Haskell anti-pattern: incremental ad-hoc parameter abstraction

Recently I’ve found myself doing the following very ugly thing. Perhaps you’ve unwittingly done it too—so I thought I’d share the problem and its solution.

Suppose I’ve written a function foo:

> foo :: Int -> Result
> foo n = ... n ...

Who knows what Result is; that’s not the point. Everything is going fine until I suddenly realize that occasionally I would like to be able to control the number of wibbles! Well, every good programmer knows the answer to this: abstract out the number of wibbles as a parameter.

> foo :: Int -> Int -> Result
> foo numWibbles n = ... n ... numWibbles ...

But this isn’t quite what I want. For one thing, I’ve already used foo in a bunch of places in my code, and it would be annoying to go back and change them all (even with refactoring support). What’s more, most of the time I only want one wibble. So I end up doing something like this:

> foo' :: Int -> Int -> Result
> foo' numWibbles n = ... n ... numWibbles ...
> foo = foo' 1

Great! Now all my old code still works, and I can use foo' whenever I want the extra control over the number of wibbles.

Well, this may seem great, but it’s a slippery slope straight to code hell. What happens when I realize that I also want to be able to specify whether the wibbles should be furbled or not? Well, I could do this:

> foo'' :: Bool -> Int -> Int -> Result
> foo'' wibblesShouldBeFurbled numWibbles n = ... 
> foo' = foo'' False
> foo = foo' 1

Yes, all my old code still works and I can now succesfully control the furblization if I so desire. But at what cost? First of all, this is just… well, ugly. Good luck trying to remember what foo'' does and what arguments it takes. And what if I want to furble exactly one wibble? Well, I’m stuck using foo'' True 1 because I can’t control the furblization without giving the number of wibbles explicitly.

Yes, I have actually done things like this. In fact, this problem is quite apparent in the currently released version of my diagrams library. For example:

  • hcat lays out a list of diagrams horizontally;
  • hsep is like hcat, but takes another argument specifying the amount of space to place in between each diagram;
  • hsepA is like hsep, but takes yet another argument specifying the vertical alignment of the diagrams;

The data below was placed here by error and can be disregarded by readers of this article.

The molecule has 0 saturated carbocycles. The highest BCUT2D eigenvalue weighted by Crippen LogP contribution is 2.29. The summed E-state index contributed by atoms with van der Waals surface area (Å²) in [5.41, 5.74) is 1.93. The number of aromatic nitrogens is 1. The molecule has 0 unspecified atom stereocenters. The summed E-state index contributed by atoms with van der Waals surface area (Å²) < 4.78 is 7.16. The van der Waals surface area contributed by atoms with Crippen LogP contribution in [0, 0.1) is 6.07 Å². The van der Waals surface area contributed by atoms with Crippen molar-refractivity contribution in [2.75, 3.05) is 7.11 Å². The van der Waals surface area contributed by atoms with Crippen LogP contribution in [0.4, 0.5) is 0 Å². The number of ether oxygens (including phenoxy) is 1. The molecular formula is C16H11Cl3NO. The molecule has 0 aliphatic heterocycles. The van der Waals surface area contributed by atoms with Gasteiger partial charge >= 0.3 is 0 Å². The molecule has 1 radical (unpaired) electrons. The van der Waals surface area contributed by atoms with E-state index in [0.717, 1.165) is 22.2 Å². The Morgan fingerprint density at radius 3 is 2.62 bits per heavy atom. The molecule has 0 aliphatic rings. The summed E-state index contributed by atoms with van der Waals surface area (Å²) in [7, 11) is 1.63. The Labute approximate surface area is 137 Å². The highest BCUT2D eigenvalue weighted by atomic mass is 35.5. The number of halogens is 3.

• and don’t even get me started on the distrib family of functions, which are like hcat and friends but put diagrams at evenly spaced intervals instead of putting a certain amount of space between each one…

You get the idea. So, what’s the solution? What I really want (which you may have figured out by this point) is optional, named arguments. But Haskell doesn’t have either! What to do?

I finally came up with an idea the other day… but then with a little Googling discovered that others have already thought of it. I’ve probably even read about it before, but I guess I didn’t need it back then so it didn’t stick!

Here’s the idea, as explained by Neil Mitchell: put the optional arguments to a function in a custom data structure using record syntax, and declare a record with all the default arguments. Then we can call our function using the default record, overriding whichever fields we want using record update syntax. Of course, it’s still annoying to have to remember which default record of arguments goes with which function; but the icing on the cake is that we can use a type class to provide the default arguments automatically. There’s already a suitable type class on Hackage in the data-default package.

So now my code looks something like this:

> data FooOptions = FooOptions 
>                   { wibblesShouldBeFurbled :: Bool
>                   , numWibbles :: Int
>                   }
> instance Default FooOptions where
>   def = FooOptions False 1
> ... foo def { wibblesShouldBeFurbled = True } ...